Cleaning up after the cleaners

Using a solar-powered water pump, Erica Collins, GeoE’10, is cleaning up contamination left behind by a local dry cleaner. She has already cleaned more than 70,000 gallons of water. You could call the project her mission.


For decades, dry cleaning operations, like Busy Bee in Rolla, poured chemicals down the drain. Unfortunately, some of those chemicals ended up contaminating groundwater.
Collins, a graduate student in geological engineering, is working on a comprehensive cleanup of the Busy Bee area. She installed a pump powered by solar energy at the site to pull the contaminated water from the ground. Collins checks on it multiple times a day. The water is treated or “cleaned” and then safely put back down the drain.
Collins says the contaminated water, while an environmental problem, never posed a threat to people. “It’s 5 to 15 feet into bedrock,” she says. “It was not going to make people sick.”
Working with Collins on the project are Curt Elmore, GeoE’86, associate professor of geological engineering, and John Cable, president of Triangle Environmental Science and Engineering and an adjunct faculty member in the geological engineering department.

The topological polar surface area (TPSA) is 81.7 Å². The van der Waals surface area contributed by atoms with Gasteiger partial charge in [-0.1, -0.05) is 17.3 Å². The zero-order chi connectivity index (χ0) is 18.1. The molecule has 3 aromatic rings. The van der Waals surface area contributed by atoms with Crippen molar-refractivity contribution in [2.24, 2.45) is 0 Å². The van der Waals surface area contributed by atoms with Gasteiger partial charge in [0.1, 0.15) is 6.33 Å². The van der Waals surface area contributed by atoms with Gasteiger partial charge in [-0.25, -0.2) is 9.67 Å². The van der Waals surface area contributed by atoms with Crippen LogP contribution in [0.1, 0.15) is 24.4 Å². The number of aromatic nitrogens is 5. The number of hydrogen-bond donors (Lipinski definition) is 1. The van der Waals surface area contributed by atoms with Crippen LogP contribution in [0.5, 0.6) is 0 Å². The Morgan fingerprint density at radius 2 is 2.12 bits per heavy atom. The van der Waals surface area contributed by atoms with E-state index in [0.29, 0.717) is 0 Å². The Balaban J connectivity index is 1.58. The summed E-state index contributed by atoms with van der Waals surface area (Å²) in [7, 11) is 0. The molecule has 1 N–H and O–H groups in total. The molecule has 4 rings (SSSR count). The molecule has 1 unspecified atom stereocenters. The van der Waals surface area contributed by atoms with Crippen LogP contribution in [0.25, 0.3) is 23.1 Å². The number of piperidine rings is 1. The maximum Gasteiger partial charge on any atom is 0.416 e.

Elmore says that drinking water in the United States is among the best in the world, thanks to regulations, monitoring and clean-ups when there is a potential problem.
“Rolla’s drinking water is safe from the tap,” he says. “You don’t have to worry about it.”
The project is being funded by Busy Bee owner Harold Robertson. He will be reimbursed through the Dry Cleaning Environmental Response Trust Fund, which is administered by the Missouri Department of Natural Resources.

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